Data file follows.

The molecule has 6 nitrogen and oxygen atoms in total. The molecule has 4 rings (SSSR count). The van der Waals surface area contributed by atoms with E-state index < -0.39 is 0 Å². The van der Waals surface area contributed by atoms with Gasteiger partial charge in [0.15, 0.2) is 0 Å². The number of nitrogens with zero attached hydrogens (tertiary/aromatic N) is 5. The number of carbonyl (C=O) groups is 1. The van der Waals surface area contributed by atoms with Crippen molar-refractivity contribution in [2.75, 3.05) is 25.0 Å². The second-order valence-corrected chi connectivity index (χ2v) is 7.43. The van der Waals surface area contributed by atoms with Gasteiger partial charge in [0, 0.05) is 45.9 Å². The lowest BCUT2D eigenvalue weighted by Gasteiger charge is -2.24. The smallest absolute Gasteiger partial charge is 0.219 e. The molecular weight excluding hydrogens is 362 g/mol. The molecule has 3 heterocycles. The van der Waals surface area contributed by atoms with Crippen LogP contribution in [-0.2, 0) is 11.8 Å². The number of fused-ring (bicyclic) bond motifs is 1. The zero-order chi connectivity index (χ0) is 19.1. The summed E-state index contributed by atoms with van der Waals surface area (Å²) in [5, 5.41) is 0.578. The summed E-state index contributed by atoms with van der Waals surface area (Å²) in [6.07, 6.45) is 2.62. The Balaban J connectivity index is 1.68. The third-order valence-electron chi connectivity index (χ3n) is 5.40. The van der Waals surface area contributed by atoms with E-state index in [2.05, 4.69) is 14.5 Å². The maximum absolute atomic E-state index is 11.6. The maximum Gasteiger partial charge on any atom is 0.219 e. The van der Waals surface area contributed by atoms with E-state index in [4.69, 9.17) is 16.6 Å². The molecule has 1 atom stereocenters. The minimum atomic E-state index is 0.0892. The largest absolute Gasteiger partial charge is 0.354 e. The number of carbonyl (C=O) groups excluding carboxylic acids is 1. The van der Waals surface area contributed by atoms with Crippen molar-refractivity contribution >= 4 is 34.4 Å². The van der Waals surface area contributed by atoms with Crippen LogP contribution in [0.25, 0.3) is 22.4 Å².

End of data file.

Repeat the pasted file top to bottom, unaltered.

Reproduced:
The molecule has 6 nitrogen and oxygen atoms in total. The molecule has 4 rings (SSSR count). The van der Waals surface area contributed by atoms with E-state index < -0.39 is 0 Å². The van der Waals surface area contributed by atoms with Gasteiger partial charge in [0.15, 0.2) is 0 Å². The number of nitrogens with zero attached hydrogens (tertiary/aromatic N) is 5. The number of carbonyl (C=O) groups is 1. The van der Waals surface area contributed by atoms with Crippen molar-refractivity contribution in [2.75, 3.05) is 25.0 Å². The second-order valence-corrected chi connectivity index (χ2v) is 7.43. The van der Waals surface area contributed by atoms with Gasteiger partial charge in [0, 0.05) is 45.9 Å². The lowest BCUT2D eigenvalue weighted by Gasteiger charge is -2.24. The smallest absolute Gasteiger partial charge is 0.219 e. The molecular weight excluding hydrogens is 362 g/mol. The molecule has 3 heterocycles. The van der Waals surface area contributed by atoms with Crippen LogP contribution in [-0.2, 0) is 11.8 Å². The number of fused-ring (bicyclic) bond motifs is 1. The zero-order chi connectivity index (χ0) is 19.1. The summed E-state index contributed by atoms with van der Waals surface area (Å²) in [5, 5.41) is 0.578. The summed E-state index contributed by atoms with van der Waals surface area (Å²) in [6.07, 6.45) is 2.62. The Balaban J connectivity index is 1.68. The third-order valence-electron chi connectivity index (χ3n) is 5.40. The van der Waals surface area contributed by atoms with E-state index in [2.05, 4.69) is 14.5 Å². The maximum absolute atomic E-state index is 11.6. The maximum Gasteiger partial charge on any atom is 0.219 e. The van der Waals surface area contributed by atoms with E-state index in [4.69, 9.17) is 16.6 Å². The molecule has 1 atom stereocenters. The minimum atomic E-state index is 0.0892. The largest absolute Gasteiger partial charge is 0.354 e. The number of carbonyl (C=O) groups excluding carboxylic acids is 1. The van der Waals surface area contributed by atoms with Crippen molar-refractivity contribution >= 4 is 34.4 Å². The van der Waals surface area contributed by atoms with Crippen LogP contribution in [0.25, 0.3) is 22.4 Å².